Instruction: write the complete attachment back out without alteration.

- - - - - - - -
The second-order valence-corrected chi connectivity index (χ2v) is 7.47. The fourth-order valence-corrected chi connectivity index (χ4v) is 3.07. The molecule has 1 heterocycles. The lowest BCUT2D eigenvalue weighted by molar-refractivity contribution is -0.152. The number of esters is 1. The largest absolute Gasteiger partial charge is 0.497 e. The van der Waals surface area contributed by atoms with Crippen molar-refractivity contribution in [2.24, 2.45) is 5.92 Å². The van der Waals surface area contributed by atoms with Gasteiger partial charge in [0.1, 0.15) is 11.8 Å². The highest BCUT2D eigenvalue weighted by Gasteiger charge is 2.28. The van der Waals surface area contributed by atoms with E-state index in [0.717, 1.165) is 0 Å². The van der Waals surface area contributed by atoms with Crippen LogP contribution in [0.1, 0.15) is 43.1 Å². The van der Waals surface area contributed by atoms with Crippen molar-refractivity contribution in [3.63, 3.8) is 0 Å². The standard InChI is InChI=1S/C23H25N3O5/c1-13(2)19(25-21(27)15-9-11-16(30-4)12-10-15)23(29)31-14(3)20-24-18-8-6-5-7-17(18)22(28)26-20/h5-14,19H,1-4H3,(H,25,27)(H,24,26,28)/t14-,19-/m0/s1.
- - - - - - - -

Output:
The second-order valence-corrected chi connectivity index (χ2v) is 7.47. The fourth-order valence-corrected chi connectivity index (χ4v) is 3.07. The molecule has 1 heterocycles. The lowest BCUT2D eigenvalue weighted by molar-refractivity contribution is -0.152. The number of esters is 1. The largest absolute Gasteiger partial charge is 0.497 e. The van der Waals surface area contributed by atoms with Crippen molar-refractivity contribution in [2.24, 2.45) is 5.92 Å². The van der Waals surface area contributed by atoms with Gasteiger partial charge in [0.1, 0.15) is 11.8 Å². The highest BCUT2D eigenvalue weighted by Gasteiger charge is 2.28. The van der Waals surface area contributed by atoms with E-state index in [0.717, 1.165) is 0 Å². The van der Waals surface area contributed by atoms with Crippen LogP contribution in [0.1, 0.15) is 43.1 Å². The van der Waals surface area contributed by atoms with Crippen molar-refractivity contribution in [3.63, 3.8) is 0 Å². The standard InChI is InChI=1S/C23H25N3O5/c1-13(2)19(25-21(27)15-9-11-16(30-4)12-10-15)23(29)31-14(3)20-24-18-8-6-5-7-17(18)22(28)26-20/h5-14,19H,1-4H3,(H,25,27)(H,24,26,28)/t14-,19-/m0/s1.